The English did do filigree and some cutouts but I think they did more silhouettes than detailed pictures. It took a steady and artixstic hand and eye.


      Incidentally the paper was exactly the same as Richard used for his diaries etc. In America nowadays they often make cut-outs on black paper, but back in the 18th Century black paper was difficult to come by because it had the texture of sandpaper and hence was no use for fine cutting. The alternative was to buy white paper and then blacken it with ink.


    Should have asked this first. What kind of paper was used? How were those bottom edges kept straight when they were cut away? Was an outside edge left?
    How thin some of the lines are! Looks as though those were made by something like an Exacto knife.


      I do still have Richard’s knife but I am absolutey sure he used scissors. I think he started with a drawing on a separate piece of paper and used this as his template (some of the cut outs show pin marks where the two pieces would have been held together). The illustrations are generally four or five inches long but some are minute and the horses’ reins etc are hardly wider than a human hair! Amazing when you consider the lack of electric lighting…
      My guess is that the last cut made was to “free” the illustration from the corners which were used for holding and turning it
      I have framed a few of them to take as demos to talks etc but the majority are stil kept in Richard’s loose leaf book, sandwiched between the pages…. somehow they have survived that way for 250 years but they are very fragile and delicate. I will show a few more in later posts…


    I have loved Richard’s cut-outs from the first I saw, and I really think there’s a whole book waiting to come out of them. I’d certainly be happy to purchase one… maybe as they are white on black a budget book from Create Space with print on demand paperback?
    Pretty please with a cherry on the top?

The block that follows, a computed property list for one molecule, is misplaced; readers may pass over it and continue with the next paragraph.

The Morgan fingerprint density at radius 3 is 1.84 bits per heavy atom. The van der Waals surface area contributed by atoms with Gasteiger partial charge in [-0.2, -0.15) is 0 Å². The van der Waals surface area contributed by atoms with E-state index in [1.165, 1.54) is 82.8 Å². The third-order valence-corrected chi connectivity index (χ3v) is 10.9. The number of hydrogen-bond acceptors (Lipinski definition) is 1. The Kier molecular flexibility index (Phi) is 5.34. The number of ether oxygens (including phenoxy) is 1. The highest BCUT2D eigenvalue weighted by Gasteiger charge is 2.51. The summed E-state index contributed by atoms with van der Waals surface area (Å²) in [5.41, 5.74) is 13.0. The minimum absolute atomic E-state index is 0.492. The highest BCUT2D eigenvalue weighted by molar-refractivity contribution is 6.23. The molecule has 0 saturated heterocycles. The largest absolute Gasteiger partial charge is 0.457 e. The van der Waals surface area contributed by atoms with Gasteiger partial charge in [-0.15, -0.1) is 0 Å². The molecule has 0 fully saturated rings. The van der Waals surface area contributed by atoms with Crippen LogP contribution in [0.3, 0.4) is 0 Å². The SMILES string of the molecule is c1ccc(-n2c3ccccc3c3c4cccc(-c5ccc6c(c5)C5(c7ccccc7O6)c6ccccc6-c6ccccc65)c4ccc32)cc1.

I have to say they are also remarkable vernacular records of everyday life as well, whether the memorial ones illustrated elsewhere or this combination of related subjects.


    I have done paper cutting a few years ago. It is a beautiful art form. What I’ve read is that the scissors to be used are the cuticle scissors, which confused me at first but I used them nonetheless. Gingher Scissors have been around for years. I use them for my sewing and quilting. Those are priceless and there’d be collectors who would love to buy them from you! Thanks for sharing this “hobby” of your ancestor. Those cuts were very detailed!


    Oh, and please, please do make a book out of your ancestor’s cuts. That would be a delightful thing to share with others. You are right in that the scissors the Germans used were those huge shearing scissors, from what I’ve read. X-acto knives are much definitely easier to work with when scissors find difficult places. Also, please get some information on how to care for your prints. They are made of paper and need to be checked for acid in the paper because that will eventually cause their demise. They are quite liked here in the US. BTW, the German name for this art is scherenschnitte, spelling should be correct but I wouldn’t swear on it. See, here is your second book idea for your publisher!